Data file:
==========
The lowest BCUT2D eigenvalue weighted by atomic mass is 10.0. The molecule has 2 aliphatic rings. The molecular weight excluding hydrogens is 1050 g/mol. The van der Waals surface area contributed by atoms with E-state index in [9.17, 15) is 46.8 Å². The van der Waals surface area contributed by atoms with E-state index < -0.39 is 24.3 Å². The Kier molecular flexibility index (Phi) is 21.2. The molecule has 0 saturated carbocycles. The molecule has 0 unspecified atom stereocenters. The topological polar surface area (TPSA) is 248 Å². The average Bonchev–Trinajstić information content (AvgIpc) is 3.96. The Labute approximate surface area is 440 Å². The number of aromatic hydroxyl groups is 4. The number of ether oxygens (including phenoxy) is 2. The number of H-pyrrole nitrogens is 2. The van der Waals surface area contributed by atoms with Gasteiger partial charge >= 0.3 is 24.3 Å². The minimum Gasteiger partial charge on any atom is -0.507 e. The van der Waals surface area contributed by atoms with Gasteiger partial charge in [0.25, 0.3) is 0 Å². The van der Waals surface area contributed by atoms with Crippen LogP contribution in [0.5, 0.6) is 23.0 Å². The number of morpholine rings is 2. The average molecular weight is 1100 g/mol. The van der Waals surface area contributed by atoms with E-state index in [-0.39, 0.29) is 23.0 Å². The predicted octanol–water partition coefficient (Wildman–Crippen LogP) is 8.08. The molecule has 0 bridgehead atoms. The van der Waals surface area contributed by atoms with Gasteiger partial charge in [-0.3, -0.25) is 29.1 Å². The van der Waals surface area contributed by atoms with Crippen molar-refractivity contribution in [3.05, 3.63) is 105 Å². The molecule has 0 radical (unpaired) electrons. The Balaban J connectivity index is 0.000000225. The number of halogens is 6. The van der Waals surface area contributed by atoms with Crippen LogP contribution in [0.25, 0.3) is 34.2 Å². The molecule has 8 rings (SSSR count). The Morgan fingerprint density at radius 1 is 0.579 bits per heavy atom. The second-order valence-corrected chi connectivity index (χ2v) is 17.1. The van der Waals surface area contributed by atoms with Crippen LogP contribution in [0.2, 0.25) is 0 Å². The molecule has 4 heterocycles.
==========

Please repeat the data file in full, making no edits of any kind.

The lowest BCUT2D eigenvalue weighted by atomic mass is 10.0. The molecule has 2 aliphatic rings. The molecular weight excluding hydrogens is 1050 g/mol. The van der Waals surface area contributed by atoms with E-state index in [9.17, 15) is 46.8 Å². The van der Waals surface area contributed by atoms with E-state index < -0.39 is 24.3 Å². The Kier molecular flexibility index (Phi) is 21.2. The molecule has 0 saturated carbocycles. The molecule has 0 unspecified atom stereocenters. The topological polar surface area (TPSA) is 248 Å². The average Bonchev–Trinajstić information content (AvgIpc) is 3.96. The Labute approximate surface area is 440 Å². The number of aromatic hydroxyl groups is 4. The number of ether oxygens (including phenoxy) is 2. The number of H-pyrrole nitrogens is 2. The van der Waals surface area contributed by atoms with Gasteiger partial charge >= 0.3 is 24.3 Å². The minimum Gasteiger partial charge on any atom is -0.507 e. The van der Waals surface area contributed by atoms with Gasteiger partial charge in [0.25, 0.3) is 0 Å². The van der Waals surface area contributed by atoms with Crippen LogP contribution in [0.5, 0.6) is 23.0 Å². The number of morpholine rings is 2. The average molecular weight is 1100 g/mol. The van der Waals surface area contributed by atoms with E-state index in [-0.39, 0.29) is 23.0 Å². The predicted octanol–water partition coefficient (Wildman–Crippen LogP) is 8.08. The molecule has 0 bridgehead atoms. The van der Waals surface area contributed by atoms with Gasteiger partial charge in [-0.3, -0.25) is 29.1 Å². The van der Waals surface area contributed by atoms with Crippen molar-refractivity contribution in [3.05, 3.63) is 105 Å². The molecule has 0 radical (unpaired) electrons. The Balaban J connectivity index is 0.000000225. The number of halogens is 6. The van der Waals surface area contributed by atoms with Crippen LogP contribution in [0.25, 0.3) is 34.2 Å². The molecule has 8 rings (SSSR count). The Morgan fingerprint density at radius 1 is 0.579 bits per heavy atom. The second-order valence-corrected chi connectivity index (χ2v) is 17.1. The van der Waals surface area contributed by atoms with Crippen LogP contribution in [0.2, 0.25) is 0 Å². The molecule has 4 heterocycles.